), but we did not investigate whether the presence of a nonvaccine type modifies the vaccine's protection against infection with HPV16 or HPV18.
Inclusion of women regardless of serostatus, which is imperfectly measured, allowed us to observe the full impact of the vaccine in a population, including presumably immune women. The ATP VE against HPV16 among women seronegative for HPV16 was 92.2%, approximately twice as high as that in seropositive women. The attack rate of persistent infection was lower in seropositive than seronegative women in the control arm, likely reflecting natural protection by serum antibodies and possibly other immune mechanisms (23
) or reduced exposure a few years after initiation of sexual activity. The greater attack rate of persistent infection among seropositive than seronegative women in the vaccine arm may reflect high proportions of missed infections (possibly as the result of inadequate sampling of the genital tract, missed test results, or latent infections) in women who do not benefit from vaccination because they were infected before baseline. The absence of reduction in efficacy against HPV16 persistent infection among HPV18 seropositive women suggests that immune protection, rather than other correlates of sexual activity associated with antibody levels, explains the effect.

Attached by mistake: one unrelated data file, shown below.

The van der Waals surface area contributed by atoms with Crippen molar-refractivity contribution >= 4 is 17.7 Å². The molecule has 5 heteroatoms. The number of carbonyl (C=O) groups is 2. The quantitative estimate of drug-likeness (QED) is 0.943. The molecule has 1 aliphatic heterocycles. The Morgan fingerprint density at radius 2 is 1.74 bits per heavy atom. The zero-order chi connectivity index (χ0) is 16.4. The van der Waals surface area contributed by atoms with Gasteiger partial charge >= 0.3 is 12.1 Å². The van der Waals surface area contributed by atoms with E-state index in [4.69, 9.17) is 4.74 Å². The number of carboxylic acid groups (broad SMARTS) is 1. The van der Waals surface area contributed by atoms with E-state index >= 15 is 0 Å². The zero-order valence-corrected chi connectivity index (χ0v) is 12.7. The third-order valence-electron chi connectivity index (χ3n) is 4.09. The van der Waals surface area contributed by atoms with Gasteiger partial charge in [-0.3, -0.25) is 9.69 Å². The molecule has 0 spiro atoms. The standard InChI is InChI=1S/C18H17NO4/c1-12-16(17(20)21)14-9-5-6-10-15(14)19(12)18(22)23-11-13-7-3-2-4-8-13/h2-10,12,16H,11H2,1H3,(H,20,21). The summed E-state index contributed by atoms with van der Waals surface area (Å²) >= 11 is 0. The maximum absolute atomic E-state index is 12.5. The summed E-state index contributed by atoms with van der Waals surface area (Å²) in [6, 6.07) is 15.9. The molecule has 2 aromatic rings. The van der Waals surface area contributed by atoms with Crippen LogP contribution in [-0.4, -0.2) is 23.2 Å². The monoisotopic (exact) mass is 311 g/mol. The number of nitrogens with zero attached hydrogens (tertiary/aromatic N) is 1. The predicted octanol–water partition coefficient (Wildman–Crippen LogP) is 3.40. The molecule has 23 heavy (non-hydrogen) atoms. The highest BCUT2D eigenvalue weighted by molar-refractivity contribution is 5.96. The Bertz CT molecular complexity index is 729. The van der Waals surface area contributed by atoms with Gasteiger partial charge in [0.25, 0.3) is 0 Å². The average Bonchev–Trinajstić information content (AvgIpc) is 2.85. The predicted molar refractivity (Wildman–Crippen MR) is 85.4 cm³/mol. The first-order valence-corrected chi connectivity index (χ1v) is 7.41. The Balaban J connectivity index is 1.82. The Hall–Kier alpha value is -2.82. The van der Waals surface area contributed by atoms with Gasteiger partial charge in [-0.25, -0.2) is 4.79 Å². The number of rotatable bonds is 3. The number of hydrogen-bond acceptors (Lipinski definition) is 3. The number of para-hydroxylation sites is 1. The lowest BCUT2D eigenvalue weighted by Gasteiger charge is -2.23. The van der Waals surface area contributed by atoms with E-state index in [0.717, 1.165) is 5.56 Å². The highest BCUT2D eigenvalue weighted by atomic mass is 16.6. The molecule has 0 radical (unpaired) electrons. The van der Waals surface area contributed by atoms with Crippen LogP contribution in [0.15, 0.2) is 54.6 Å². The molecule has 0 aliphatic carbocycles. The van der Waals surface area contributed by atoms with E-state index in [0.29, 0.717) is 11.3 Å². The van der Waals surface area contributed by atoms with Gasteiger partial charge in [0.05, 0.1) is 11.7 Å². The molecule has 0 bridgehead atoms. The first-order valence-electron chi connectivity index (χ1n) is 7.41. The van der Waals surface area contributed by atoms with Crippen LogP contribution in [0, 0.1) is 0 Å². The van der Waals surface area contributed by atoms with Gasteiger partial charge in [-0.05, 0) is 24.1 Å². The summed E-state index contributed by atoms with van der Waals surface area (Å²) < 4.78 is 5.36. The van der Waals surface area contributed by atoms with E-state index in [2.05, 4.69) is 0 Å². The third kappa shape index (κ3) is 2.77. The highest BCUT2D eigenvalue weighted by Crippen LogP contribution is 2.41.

Similar efficacy against persistent infection with HPV16/18 in ATP analysis by age indicates that the vaccine is effective at protecting against new infections in unexposed women independent of age. The strong decrease in efficacy from 68% at ages 18 to 19 to 21% at ages 24 to 25 in the ITT cohort probably reflects that in the latter, there is a significantly larger fraction of women who have initiated sexual activity before vaccination and have been exposed to HPV. Rate reductions also clearly decrease with age and years since first intercourse, with the exception of virgins, who do not contribute time at risk until they start sexual activity. It should be noted, however, that the reduction in VE and rate reductions is only present in the group of women 24 to 25 years old. Interestingly, rate reductions tend to be greater among women with more partners (because their attack rate is greater) despite lower VE.